The 5 trends of Digital Health according to MioDottore: this is how healthcare will change in 2023

Le 5 tendenze della Digital Health secondo MioDottore: ecco come cambierà la sanità nel 2023 thumbnail

Healthcare, as well as many other aspects of daily life, has changed and continues to do so thanks to technology, always keeping up with the times. Because of this, My Doctorthe leading platform in Italy and in the world specialized in online booking of medical appointments and part of the DocPlanner group, has identified the 5 trends that will characterize digital healthcare in 2023.

The 5 trends of Digital Health according to My Doctor

Here are the 5 Digital Health trends, according to what the MioDottore platform says.

Metaverse, when medical care becomes phygital

Even healthcare will not stay out of the revolution Metaverso thanks to which a new frontier opens up, capable of responding to the growing need for personalized and proximity healthcare.

It is created an integrated care path, which combines digital (e-Care) with physical (presence-Care) to offer total patient support. Not only that, the provision of health services in virtual spaces can provide the possibility of accessing services provided by facilities physically distant from the patient, breaking down territorial barriers and opening up new possibilities for treatment.

To date, a first all-Italian example is the Metaospedale, created in honor of the hospital staff of Brescia and Bergamo, which allows the patient to consult his clinical situation, carry out consultations with the support of a viewer and receive virtual visits from relatives and friends. From increasingly less invasive surgical interventions to more engaging rehabilitation courses, passing through psychological support in personalized settings, the applications of the Metaverse in the healthcare field can be many.

Digital Health according to My Doctor: organs on chip to accelerate drug development

The Covid-19 pandemic has reaffirmed the need to shorten the research and approval times for new therapies. To date, developing a new drug requires testing in vitro and in animal models, consuming large amounts of time and money. A solution, still a newcomer, is the use of micro-devices designed to recreate human physiology and disease.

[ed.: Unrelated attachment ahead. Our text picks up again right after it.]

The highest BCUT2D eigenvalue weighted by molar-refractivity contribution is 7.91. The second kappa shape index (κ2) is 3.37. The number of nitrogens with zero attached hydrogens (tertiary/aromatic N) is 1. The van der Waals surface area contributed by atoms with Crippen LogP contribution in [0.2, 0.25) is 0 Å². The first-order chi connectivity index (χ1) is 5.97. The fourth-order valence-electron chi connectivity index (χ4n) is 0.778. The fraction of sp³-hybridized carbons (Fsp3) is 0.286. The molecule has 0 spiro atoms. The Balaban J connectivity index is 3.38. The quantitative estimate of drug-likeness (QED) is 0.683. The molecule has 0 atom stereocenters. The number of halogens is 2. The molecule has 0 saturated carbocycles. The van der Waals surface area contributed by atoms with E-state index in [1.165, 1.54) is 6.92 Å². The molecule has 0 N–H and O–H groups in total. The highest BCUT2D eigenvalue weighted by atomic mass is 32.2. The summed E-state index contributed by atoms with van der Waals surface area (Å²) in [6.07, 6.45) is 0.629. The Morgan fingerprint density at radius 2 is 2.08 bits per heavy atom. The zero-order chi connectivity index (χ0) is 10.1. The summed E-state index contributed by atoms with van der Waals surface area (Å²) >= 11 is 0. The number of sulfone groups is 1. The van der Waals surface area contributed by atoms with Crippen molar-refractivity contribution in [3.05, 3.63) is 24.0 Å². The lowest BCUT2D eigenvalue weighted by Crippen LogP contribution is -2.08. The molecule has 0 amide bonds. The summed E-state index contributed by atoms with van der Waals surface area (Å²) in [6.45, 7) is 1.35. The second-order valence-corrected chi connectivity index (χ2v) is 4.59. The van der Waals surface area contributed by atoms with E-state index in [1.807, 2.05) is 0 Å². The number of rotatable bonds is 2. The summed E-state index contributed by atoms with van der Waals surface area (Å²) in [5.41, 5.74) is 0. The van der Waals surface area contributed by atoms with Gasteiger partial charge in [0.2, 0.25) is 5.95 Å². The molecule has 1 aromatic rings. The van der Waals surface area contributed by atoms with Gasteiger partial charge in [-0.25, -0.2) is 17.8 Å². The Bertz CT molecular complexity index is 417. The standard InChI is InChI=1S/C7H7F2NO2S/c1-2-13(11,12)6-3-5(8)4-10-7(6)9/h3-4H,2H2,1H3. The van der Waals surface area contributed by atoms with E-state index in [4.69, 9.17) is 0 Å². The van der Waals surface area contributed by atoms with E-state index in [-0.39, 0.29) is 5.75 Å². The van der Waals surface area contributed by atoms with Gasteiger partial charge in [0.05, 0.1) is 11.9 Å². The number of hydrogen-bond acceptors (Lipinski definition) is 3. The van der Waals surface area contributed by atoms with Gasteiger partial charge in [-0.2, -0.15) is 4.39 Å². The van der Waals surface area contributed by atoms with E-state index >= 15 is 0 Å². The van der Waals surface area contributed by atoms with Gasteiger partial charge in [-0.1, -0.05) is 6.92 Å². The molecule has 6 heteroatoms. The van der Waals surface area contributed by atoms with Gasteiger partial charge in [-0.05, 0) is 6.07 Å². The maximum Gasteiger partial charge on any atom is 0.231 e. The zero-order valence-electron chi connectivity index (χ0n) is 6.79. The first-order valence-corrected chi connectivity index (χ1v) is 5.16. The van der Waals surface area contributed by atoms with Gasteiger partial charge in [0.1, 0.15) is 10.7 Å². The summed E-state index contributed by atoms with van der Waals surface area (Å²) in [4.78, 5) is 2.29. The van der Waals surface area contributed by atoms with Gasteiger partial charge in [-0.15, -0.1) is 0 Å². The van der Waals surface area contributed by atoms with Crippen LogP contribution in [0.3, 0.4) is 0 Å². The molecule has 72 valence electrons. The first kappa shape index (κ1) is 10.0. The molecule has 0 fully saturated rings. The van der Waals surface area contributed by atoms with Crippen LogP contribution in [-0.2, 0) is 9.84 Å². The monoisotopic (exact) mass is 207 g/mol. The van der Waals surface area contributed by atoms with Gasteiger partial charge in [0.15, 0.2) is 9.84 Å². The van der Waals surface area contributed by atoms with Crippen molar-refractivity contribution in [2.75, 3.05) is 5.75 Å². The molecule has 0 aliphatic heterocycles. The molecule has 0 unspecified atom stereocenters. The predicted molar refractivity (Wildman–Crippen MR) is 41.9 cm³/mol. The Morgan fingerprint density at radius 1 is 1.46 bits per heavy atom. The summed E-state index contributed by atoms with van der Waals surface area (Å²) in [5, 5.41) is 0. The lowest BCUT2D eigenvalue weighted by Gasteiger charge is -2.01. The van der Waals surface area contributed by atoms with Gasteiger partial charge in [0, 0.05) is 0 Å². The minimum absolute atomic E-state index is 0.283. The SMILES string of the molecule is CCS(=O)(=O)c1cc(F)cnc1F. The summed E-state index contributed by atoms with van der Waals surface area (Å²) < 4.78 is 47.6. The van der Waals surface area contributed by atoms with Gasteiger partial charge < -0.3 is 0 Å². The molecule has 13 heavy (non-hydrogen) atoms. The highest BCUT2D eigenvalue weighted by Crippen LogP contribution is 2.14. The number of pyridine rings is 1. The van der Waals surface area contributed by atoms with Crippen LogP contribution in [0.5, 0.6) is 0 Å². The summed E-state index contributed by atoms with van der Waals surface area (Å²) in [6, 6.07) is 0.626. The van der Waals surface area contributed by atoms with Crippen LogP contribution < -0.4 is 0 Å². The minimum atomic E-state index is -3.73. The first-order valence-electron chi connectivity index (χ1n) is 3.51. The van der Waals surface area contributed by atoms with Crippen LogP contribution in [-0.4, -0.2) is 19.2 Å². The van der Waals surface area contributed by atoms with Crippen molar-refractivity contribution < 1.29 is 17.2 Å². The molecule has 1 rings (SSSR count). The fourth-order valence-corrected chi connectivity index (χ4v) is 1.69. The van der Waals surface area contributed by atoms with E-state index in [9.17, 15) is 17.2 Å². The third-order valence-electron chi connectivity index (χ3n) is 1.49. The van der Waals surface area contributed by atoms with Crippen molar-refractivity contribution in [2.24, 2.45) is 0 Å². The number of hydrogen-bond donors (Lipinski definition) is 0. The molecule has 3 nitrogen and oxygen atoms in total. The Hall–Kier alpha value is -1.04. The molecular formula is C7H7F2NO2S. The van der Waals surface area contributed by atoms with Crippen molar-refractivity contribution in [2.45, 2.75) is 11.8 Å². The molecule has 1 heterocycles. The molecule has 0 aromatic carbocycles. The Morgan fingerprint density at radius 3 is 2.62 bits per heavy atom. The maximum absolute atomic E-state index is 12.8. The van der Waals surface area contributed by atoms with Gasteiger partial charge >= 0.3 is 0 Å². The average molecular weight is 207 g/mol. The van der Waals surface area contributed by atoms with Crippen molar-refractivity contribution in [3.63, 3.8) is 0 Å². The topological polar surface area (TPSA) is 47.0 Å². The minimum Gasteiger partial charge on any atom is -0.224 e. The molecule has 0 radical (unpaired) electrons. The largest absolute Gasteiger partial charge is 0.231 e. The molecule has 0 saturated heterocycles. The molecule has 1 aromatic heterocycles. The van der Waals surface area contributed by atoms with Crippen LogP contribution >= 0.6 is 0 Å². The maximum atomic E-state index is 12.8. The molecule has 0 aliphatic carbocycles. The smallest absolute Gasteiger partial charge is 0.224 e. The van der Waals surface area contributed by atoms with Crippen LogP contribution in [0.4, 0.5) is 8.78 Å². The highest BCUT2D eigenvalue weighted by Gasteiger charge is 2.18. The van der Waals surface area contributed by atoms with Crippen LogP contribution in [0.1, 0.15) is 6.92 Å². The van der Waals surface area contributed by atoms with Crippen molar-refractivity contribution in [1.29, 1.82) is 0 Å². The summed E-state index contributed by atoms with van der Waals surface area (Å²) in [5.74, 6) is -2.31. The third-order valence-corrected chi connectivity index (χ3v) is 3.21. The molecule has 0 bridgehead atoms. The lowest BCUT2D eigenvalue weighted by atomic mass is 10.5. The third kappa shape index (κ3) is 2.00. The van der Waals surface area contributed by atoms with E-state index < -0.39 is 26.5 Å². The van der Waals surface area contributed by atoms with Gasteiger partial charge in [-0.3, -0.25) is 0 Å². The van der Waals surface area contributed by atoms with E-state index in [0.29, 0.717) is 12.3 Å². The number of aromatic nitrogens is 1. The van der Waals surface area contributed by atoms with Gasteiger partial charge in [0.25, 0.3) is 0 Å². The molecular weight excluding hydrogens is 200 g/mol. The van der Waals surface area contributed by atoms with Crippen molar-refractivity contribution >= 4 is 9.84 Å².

Such tools, called organs on chip, allow us to study and reproduce what happens in the human body, overcoming the limits of 2D cellular models. There is enormous potential within this technology: control of the cellular environment, study of pathological and tumor mechanisms, analysis of responses to drugs and much more.

My Doctor

From the Internet of Healthcare Thing (IOHT) to virtual hospitalsi

In the healthcare sector, l’Internet of Things (IT) it has great application potential and offers the possibility of creating an environment conducive to monitoring patient health and safety. Smart technologies such as biosensors, smartwatches, hi-tech inhalers, are tools that today make it possible to monitor the patient’s conditions remotely.

As a direct evolution, in the near future it will be possible to witness the creation of the so-called “Hospitals without walls”, virtual hospitals that offer assistance directly to the patient at home. Some examples arose as a response to Covid-19: in Sydney, for example, the first virtual hospital was inaugurated which allowed patients positive for the virus to be taken care of through the use of chips for remotely measuring levels of oxygen and temperature.

Blockchain for more secure and interoperable electronic health records

Health data can be managed securely, transparently and tamper-proof using the blockchain. This technology is based on a network of individual computers, called “nodes”, which make data available in real time and allow hospitals and clinics to archive them on a distributed network rather than on a single server.

This allows you to track the patient’s medical history, monitor their vital signs in real time and transmit medical information securely. Not only that, in the health sector, blockchain technology can potentially contribute to data interoperability and be the prerequisite for enhancing the Electronic Health Record (FSE).

Towards a true de-bureaucratization of healthcare

The use of the digital medical prescription, introduced during the coronavirus emergency, has been a hot topic in recent months: without the recent extension, December 31, 2022 would have marked the end of the possibility of sending medical prescriptions via text message or email. it is important, therefore, that before digitizing the healthcare aspect at 360°, it is necessary to streamline the office work of the medical staffallowing them to focus on caring for clients.